Friday, February 20, 2009

The Value of Late Assignments

So, I've taken in my classes to having students come to each class with short reaction papers to the day's reading. They have to find a paragraph, quote it, and respond to it. Not only does it make sure they read, but it also means they have to come prepared to start an interesting conversation and once it is started, it gives them something to say. We can spend less time working through the readings and more time doing something with them -- analyzing, weighing objections, seeing how to extend them...

But it also does two other things. First, it keeps them writing. The more you do it, the better you get. Second, since these are check/zero grades, it gives them a chance to take a risk without fear of it affecting their grade. My students tend to be risk averse, don't swing for the fences if it might mean striking out. Mediocrity is safe. They are encouraged to be provocative in these papers and by in large it works.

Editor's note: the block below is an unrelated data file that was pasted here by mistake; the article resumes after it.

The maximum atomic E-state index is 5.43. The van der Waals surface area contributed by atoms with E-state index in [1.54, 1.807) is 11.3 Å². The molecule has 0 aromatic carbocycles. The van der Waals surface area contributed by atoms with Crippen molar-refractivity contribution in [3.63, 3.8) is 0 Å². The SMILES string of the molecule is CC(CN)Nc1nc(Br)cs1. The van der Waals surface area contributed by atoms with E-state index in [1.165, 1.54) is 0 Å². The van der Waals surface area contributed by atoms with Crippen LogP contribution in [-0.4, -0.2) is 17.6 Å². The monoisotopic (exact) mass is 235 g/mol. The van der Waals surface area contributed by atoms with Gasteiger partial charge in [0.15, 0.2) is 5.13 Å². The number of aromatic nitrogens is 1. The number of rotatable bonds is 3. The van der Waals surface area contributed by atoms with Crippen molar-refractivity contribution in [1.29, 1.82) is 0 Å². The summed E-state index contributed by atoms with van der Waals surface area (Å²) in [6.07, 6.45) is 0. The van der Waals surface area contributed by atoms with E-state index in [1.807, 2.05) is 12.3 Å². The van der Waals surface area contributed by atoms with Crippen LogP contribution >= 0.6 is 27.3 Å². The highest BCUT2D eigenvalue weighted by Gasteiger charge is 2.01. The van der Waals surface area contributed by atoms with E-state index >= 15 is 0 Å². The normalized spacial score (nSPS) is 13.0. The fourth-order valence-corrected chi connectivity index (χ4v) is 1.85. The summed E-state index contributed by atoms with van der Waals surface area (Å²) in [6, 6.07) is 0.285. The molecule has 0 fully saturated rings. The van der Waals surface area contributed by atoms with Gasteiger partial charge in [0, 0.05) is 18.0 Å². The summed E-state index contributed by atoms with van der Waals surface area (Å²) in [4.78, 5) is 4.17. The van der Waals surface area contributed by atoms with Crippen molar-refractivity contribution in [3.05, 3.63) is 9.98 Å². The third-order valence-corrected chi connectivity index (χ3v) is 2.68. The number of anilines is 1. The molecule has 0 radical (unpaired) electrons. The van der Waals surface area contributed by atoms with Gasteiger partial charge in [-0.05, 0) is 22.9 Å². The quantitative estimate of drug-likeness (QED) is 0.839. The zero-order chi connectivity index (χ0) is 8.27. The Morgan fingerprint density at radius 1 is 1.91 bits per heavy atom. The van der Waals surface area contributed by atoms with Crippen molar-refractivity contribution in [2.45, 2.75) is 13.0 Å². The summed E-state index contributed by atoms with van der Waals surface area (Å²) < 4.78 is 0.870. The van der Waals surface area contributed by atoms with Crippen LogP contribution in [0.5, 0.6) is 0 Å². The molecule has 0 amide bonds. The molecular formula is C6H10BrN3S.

The question, then, is about late papers. Should I accept them? On the one hand, once we've discussed the topic, half the point is gone. It means that the work trying to wrestle with a hard text has been done for them. It means they already have others' ideas to use. Further, it means they won't be prepared to contribute to the classroom. On the other hand, if I accept no late papers, then if they miss one because it was triaged out, they write it off and won't bother going back to read it. This way they still have to be in the text, even if it doesn't help me in the classroom, it does keep them engaged. Are these pedagogical advantages for slackers worth the cost?